Provable Security (and lifehacking, Anonymous)

The crypto people have a wonderful concept called “provable security.” It’s not quite as wonderful as you’d think, since rather than proving that a given system is actually secure — few are, other than the famous One-Time Pad — it merely proves that the system is as secure as another system.

Where’s the use? Well, if you have a system whose security you’re really confident in, it’s nice to know your other brand new system is just as secure.

I wish I could think of a good equivalent in physical / human security. Sadly, the closet equivalents are ratings… but the ones I know of all relate either to “it has this many features” or “it passed these specific tests.” Compared with math, this raises the possibility that your new lock or safe will have the same rating as your old one — but suffer from a new vulnerability or easy drill point that makes it less secure.

It does, however, suggest a useful general principle: when designing a system, try to design it so that the system’s security is clearly determined by known-secure components. If there are window locks you aren’t sure about, secure them so it’s certain the door is the only way in.

Lifehacking, stuff I learned today edition:
Schumann resonance – brain waves – circa 7.8Hz
Geomagnetic waves – vegetative nervous system – circa 10kHz
“Solar” waves – cellular oscillations – circa 250MHz
Far infrared – cell nuclear oscillations – circa 10^15 Hz

Anonymous: After the USSC website was hacked, taken offline, and restored, Anonymous re-hacked it (!) by adding an “Easter egg” game of Asteroids, activated by the Konami cheat code (up, up, down, down, left, right, left, right, B, A, enter). (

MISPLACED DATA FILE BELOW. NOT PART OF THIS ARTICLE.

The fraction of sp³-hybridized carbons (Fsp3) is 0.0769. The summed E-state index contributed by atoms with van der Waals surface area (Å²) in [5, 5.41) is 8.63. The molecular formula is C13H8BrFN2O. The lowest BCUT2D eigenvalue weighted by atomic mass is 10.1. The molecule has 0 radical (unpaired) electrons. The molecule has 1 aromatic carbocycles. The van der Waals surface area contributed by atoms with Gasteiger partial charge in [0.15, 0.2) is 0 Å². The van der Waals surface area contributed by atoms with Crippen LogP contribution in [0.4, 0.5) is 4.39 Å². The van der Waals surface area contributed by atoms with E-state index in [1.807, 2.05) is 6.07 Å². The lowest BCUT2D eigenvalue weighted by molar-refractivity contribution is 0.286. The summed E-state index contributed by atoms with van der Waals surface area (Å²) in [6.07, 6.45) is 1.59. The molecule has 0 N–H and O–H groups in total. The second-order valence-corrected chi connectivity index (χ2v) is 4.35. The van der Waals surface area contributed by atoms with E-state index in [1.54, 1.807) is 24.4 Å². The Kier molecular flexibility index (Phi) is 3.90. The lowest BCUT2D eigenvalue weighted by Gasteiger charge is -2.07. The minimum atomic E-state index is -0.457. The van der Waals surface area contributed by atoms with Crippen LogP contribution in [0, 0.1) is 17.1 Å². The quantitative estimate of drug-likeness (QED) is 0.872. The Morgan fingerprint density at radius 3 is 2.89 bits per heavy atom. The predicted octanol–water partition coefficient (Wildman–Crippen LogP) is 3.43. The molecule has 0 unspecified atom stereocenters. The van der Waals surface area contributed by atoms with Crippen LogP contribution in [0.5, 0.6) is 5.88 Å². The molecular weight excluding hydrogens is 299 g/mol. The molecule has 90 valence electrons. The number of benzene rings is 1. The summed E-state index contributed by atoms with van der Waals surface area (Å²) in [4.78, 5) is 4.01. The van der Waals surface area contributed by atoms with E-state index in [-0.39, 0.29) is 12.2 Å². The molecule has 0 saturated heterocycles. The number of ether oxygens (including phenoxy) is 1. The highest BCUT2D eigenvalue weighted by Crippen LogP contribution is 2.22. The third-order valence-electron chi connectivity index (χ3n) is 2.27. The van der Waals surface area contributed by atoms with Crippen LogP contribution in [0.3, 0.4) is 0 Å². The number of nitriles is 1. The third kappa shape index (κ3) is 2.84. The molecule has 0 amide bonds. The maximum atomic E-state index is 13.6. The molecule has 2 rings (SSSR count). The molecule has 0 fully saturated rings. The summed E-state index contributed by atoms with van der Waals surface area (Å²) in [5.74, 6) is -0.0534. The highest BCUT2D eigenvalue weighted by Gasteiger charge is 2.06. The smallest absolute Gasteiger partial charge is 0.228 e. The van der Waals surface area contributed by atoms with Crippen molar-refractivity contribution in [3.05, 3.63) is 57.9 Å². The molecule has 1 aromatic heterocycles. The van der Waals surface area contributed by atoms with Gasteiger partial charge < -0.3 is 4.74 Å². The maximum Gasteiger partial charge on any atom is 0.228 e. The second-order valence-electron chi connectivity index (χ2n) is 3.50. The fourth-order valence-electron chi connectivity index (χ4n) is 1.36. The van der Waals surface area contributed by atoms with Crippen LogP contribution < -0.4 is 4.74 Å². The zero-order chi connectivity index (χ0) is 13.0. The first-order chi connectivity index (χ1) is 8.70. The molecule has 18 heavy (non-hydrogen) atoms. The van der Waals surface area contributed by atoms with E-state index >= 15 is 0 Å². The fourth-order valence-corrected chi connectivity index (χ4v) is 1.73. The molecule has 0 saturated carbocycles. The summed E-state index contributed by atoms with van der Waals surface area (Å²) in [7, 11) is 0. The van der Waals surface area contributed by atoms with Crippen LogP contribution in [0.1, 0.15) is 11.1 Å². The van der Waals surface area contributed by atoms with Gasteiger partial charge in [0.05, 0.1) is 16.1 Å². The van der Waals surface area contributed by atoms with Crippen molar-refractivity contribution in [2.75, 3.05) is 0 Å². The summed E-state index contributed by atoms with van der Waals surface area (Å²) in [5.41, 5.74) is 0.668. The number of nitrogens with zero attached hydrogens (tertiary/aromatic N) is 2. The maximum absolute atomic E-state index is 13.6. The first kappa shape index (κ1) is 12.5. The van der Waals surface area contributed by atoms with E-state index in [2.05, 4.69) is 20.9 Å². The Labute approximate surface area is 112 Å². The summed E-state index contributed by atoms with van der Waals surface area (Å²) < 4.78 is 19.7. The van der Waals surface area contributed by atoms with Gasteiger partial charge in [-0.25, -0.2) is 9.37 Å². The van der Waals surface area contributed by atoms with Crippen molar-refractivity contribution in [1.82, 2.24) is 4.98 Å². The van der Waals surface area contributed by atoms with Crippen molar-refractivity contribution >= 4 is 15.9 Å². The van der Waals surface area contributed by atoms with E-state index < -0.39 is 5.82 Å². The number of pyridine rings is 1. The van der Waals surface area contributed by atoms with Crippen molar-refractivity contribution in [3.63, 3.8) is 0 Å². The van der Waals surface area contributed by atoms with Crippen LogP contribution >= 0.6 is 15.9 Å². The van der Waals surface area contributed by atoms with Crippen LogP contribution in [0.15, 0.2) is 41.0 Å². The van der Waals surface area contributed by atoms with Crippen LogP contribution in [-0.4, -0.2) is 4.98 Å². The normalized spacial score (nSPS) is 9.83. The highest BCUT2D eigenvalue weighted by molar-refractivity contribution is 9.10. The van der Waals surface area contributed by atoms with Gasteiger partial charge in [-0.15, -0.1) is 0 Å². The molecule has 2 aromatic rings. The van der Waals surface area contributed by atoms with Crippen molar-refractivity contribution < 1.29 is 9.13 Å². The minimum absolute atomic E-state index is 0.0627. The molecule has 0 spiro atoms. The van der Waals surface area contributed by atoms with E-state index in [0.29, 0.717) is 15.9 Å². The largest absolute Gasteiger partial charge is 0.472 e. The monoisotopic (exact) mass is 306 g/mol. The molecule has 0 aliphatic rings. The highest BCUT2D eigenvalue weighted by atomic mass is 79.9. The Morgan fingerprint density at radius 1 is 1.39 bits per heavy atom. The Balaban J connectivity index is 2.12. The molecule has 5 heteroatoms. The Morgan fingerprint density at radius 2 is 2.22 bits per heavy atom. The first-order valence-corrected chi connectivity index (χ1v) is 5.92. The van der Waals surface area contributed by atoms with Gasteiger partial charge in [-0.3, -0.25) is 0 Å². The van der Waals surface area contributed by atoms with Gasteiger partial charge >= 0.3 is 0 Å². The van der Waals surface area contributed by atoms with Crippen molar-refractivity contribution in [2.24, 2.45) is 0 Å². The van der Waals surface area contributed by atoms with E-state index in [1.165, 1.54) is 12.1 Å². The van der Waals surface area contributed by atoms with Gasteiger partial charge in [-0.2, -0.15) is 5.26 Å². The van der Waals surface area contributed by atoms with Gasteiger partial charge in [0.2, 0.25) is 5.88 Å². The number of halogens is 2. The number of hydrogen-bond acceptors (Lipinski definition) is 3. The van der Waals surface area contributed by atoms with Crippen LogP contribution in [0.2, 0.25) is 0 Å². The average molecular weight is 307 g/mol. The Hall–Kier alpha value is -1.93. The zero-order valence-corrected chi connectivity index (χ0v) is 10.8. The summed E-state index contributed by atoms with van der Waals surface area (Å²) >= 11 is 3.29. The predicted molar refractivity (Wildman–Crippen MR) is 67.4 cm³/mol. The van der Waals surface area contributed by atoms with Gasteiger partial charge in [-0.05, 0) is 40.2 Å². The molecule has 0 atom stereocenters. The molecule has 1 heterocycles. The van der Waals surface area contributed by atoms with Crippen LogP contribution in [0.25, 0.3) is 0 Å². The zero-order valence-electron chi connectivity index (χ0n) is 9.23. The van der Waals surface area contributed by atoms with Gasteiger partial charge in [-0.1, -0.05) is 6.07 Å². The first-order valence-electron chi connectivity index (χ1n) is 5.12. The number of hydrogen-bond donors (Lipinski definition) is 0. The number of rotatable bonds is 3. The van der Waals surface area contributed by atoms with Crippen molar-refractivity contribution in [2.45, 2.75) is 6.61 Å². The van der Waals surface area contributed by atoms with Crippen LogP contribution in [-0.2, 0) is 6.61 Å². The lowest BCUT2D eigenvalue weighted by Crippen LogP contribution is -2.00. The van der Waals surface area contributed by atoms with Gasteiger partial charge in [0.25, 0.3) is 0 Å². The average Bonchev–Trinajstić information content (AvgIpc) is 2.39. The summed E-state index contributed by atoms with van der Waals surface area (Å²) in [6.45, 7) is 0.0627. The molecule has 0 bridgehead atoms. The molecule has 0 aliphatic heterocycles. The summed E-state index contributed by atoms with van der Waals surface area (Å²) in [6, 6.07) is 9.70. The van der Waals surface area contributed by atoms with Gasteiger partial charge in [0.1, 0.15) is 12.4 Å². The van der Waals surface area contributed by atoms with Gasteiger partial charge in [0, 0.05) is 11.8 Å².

Anyone know a playable mirror?

(The originally promised daily redacted disclosures appear not to have materialized.

Also, certain government “cybersecurity” forces have announced they intend to quintuple in size.)

“The term ‘security proof’ is misleading in that it gives you the impression that a scheme is, well… provably secure. There aren’t many schemes that can make this claim (aside from the One-Time Pad). Most security proofs don’t say this, and that can lead to misunderstandings.

The proofs that we see in day-to-day life are more accurately referred to as security reductions. These take something (like a cryptographic scheme) and reduce its security to the hardness of some other problem — typically a mathematical problem, but sometimes even another cryptosystem.

A classic example of this is something like the RSA-PSS signature, which is unforgeable if the RSA problem is hard, or Chaum-van Heijst-Pfitzmann hashing, which reduce to the hardness of the Discrete Logarithm problem. But there are more complex examples like block cipher modes of operation, which can often be reduced to the (PRP) security of a block cipher.

So the point here is that these proofs don’t actually prove security —
since the RSA problem or Discrete Log or block cipher could still be broken. What they do is allow us to generalize: instead of analyzing many different schemes, we can focus our attention one or a small number of hard problems. In other words, it’s a different — and probably much better — way to allocate our (limited) cryptanalytic effort.”

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